Before Title IX
Making sexual innuendos, calling people sexually charged names, spreading rumors about sexual activity, or touching someone inappropriately used to be dismissed as "boys will be boys" type of behavior at best, and rude or crude at worst.
Since Title IX
Sexual harassment in education includes any unwanted and unwelcome sexual behavior that significantly interferes with a student's access to educational opportunities. The Supreme Court has confirmed that schools have an obligation under Title IX to prevent and address harassment against students, regardless of whether the harassment is perpetrated by peers, teachers, or other school officials.
Why Title IX Is Still Critical
Sexual harassment in schools is still commonplace -- for girls and for boys. Here are some sobering statistics:
- Eight in 10 students experience some form of harassment during their school years, and more than 25% of them experience it often.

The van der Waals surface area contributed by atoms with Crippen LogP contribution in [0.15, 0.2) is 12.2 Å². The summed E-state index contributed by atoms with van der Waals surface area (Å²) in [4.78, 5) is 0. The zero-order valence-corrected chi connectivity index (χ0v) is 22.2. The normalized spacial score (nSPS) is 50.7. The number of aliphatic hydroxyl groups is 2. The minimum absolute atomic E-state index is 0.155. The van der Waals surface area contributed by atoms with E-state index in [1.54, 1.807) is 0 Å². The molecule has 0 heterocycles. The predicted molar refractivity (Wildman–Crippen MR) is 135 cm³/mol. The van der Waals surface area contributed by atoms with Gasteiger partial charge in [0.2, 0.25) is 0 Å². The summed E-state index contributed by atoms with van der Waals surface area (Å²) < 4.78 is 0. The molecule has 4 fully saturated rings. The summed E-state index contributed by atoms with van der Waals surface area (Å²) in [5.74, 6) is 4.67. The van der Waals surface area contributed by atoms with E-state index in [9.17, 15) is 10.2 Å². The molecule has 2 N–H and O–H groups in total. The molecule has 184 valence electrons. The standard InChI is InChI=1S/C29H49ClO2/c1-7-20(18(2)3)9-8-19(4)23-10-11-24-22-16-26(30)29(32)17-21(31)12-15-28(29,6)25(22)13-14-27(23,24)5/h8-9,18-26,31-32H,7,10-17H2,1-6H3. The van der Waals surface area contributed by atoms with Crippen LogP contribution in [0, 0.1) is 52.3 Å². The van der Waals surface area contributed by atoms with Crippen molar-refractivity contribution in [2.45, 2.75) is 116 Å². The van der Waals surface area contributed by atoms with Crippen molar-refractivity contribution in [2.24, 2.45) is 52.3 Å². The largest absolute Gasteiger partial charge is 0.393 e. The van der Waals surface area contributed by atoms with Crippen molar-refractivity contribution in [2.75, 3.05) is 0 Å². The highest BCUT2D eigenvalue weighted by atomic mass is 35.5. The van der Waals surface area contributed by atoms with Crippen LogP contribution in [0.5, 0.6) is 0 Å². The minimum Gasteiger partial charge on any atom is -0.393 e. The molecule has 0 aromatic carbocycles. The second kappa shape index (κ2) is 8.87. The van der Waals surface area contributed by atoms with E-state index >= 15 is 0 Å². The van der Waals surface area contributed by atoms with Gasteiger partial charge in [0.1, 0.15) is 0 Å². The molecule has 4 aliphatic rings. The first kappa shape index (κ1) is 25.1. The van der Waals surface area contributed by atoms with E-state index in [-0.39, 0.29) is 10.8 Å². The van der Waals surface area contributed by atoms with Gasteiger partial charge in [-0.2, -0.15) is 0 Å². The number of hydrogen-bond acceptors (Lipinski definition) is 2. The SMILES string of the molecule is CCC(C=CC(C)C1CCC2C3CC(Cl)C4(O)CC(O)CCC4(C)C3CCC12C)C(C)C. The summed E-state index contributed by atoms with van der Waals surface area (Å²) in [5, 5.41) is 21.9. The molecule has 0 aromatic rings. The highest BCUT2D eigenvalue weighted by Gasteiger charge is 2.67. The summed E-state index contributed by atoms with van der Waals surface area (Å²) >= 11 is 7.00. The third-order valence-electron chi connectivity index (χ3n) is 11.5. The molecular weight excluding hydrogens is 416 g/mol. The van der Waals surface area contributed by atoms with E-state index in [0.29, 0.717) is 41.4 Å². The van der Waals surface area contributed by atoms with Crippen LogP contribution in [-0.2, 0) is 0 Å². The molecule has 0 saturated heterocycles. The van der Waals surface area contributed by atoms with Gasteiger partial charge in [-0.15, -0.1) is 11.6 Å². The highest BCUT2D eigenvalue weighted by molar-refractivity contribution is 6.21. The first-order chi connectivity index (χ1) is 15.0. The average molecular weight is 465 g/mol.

- Girls are more likely than boys to experience sexual harassment (56% versus 40%), but boys today are more likely to be harassed than boys were in 1993.
- Girls are more likely than boys to say that sexual harassment caused them to not want to go to school, change the way they go home from school, and have trouble sleeping.
- Typical harassment complaints still include: making sexual comments, jokes, gestures, or looks; claiming that a person is gay or lesbian; spreading sexual rumors about a person; touching, grabbing or pinching someone in a sexual way; intentionally brushing up against someone in a sexual way; and flashing or "mooning" someone.